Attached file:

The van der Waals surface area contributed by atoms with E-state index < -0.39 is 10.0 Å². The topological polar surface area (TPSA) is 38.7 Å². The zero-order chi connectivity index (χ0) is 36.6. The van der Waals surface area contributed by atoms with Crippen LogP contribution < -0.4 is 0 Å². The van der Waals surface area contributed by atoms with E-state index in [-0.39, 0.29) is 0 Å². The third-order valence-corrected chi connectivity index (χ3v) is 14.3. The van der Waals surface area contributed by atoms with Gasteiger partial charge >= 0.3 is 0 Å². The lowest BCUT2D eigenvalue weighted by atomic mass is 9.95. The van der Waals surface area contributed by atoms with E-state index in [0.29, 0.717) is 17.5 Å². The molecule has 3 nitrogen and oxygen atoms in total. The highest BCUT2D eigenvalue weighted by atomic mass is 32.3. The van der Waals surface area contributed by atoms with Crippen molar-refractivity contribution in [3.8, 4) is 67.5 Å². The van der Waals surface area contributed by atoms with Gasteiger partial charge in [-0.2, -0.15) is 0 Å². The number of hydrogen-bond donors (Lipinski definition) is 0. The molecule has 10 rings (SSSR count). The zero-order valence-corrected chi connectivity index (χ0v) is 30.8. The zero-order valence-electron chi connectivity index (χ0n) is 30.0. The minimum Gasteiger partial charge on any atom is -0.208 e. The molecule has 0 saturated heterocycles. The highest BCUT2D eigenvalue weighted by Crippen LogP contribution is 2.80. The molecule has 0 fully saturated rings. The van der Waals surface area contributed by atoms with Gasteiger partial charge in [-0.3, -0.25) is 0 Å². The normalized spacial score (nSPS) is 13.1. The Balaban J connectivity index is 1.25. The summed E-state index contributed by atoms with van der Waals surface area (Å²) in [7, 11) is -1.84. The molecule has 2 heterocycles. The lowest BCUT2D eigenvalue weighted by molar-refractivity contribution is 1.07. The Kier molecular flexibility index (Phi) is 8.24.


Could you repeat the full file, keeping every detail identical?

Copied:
The van der Waals surface area contributed by atoms with E-state index < -0.39 is 10.0 Å². The topological polar surface area (TPSA) is 38.7 Å². The zero-order chi connectivity index (χ0) is 36.6. The van der Waals surface area contributed by atoms with Crippen LogP contribution < -0.4 is 0 Å². The van der Waals surface area contributed by atoms with E-state index in [-0.39, 0.29) is 0 Å². The third-order valence-corrected chi connectivity index (χ3v) is 14.3. The van der Waals surface area contributed by atoms with Gasteiger partial charge >= 0.3 is 0 Å². The lowest BCUT2D eigenvalue weighted by atomic mass is 9.95. The van der Waals surface area contributed by atoms with E-state index in [0.29, 0.717) is 17.5 Å². The molecule has 3 nitrogen and oxygen atoms in total. The highest BCUT2D eigenvalue weighted by atomic mass is 32.3. The van der Waals surface area contributed by atoms with Crippen molar-refractivity contribution in [3.8, 4) is 67.5 Å². The van der Waals surface area contributed by atoms with Gasteiger partial charge in [-0.2, -0.15) is 0 Å². The number of hydrogen-bond donors (Lipinski definition) is 0. The molecule has 10 rings (SSSR count). The zero-order valence-corrected chi connectivity index (χ0v) is 30.8. The zero-order valence-electron chi connectivity index (χ0n) is 30.0. The minimum Gasteiger partial charge on any atom is -0.208 e. The molecule has 0 saturated heterocycles. The highest BCUT2D eigenvalue weighted by Crippen LogP contribution is 2.80. The molecule has 0 fully saturated rings. The van der Waals surface area contributed by atoms with Gasteiger partial charge in [-0.3, -0.25) is 0 Å². The normalized spacial score (nSPS) is 13.1. The Balaban J connectivity index is 1.25. The summed E-state index contributed by atoms with van der Waals surface area (Å²) in [7, 11) is -1.84. The molecule has 2 heterocycles. The lowest BCUT2D eigenvalue weighted by molar-refractivity contribution is 1.07. The Kier molecular flexibility index (Phi) is 8.24.